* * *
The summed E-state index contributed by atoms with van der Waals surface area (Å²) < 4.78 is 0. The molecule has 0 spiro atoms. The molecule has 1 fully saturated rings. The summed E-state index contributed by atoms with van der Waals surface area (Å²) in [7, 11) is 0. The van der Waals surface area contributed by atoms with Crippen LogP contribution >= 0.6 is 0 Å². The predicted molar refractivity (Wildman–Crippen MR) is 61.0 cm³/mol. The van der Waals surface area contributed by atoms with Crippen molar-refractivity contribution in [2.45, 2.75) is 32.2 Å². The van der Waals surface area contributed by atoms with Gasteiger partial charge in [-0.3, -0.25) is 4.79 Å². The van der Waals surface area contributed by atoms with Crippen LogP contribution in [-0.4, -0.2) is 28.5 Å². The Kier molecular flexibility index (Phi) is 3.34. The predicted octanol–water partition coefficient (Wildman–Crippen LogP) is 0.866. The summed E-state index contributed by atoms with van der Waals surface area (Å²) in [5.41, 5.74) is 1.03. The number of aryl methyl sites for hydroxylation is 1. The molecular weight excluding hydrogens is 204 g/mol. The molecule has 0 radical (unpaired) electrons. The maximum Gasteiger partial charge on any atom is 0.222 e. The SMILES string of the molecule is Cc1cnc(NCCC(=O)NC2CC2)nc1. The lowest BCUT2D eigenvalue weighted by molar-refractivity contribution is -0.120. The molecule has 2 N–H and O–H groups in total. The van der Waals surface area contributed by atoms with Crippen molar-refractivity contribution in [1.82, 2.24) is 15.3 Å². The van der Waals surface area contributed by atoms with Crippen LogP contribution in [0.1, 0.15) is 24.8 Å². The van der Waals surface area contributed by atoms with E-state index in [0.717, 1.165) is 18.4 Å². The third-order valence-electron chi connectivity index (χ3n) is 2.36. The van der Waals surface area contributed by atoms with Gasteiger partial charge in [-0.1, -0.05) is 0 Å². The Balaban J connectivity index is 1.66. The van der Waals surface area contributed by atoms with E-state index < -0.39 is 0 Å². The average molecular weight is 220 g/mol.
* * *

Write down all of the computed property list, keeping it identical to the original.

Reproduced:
The summed E-state index contributed by atoms with van der Waals surface area (Å²) < 4.78 is 0. The molecule has 0 spiro atoms. The molecule has 1 fully saturated rings. The summed E-state index contributed by atoms with van der Waals surface area (Å²) in [7, 11) is 0. The van der Waals surface area contributed by atoms with Crippen LogP contribution >= 0.6 is 0 Å². The predicted molar refractivity (Wildman–Crippen MR) is 61.0 cm³/mol. The van der Waals surface area contributed by atoms with Crippen molar-refractivity contribution in [2.45, 2.75) is 32.2 Å². The van der Waals surface area contributed by atoms with Gasteiger partial charge in [-0.3, -0.25) is 4.79 Å². The van der Waals surface area contributed by atoms with Crippen LogP contribution in [-0.4, -0.2) is 28.5 Å². The Kier molecular flexibility index (Phi) is 3.34. The predicted octanol–water partition coefficient (Wildman–Crippen LogP) is 0.866. The summed E-state index contributed by atoms with van der Waals surface area (Å²) in [5.41, 5.74) is 1.03. The number of aryl methyl sites for hydroxylation is 1. The molecular weight excluding hydrogens is 204 g/mol. The molecule has 0 radical (unpaired) electrons. The maximum Gasteiger partial charge on any atom is 0.222 e. The SMILES string of the molecule is Cc1cnc(NCCC(=O)NC2CC2)nc1. The lowest BCUT2D eigenvalue weighted by molar-refractivity contribution is -0.120. The molecule has 2 N–H and O–H groups in total. The van der Waals surface area contributed by atoms with Crippen molar-refractivity contribution in [1.82, 2.24) is 15.3 Å². The van der Waals surface area contributed by atoms with Crippen LogP contribution in [0.1, 0.15) is 24.8 Å². The van der Waals surface area contributed by atoms with E-state index in [0.717, 1.165) is 18.4 Å². The third-order valence-electron chi connectivity index (χ3n) is 2.36. The van der Waals surface area contributed by atoms with Gasteiger partial charge in [-0.1, -0.05) is 0 Å². The Balaban J connectivity index is 1.66. The van der Waals surface area contributed by atoms with E-state index < -0.39 is 0 Å². The average molecular weight is 220 g/mol.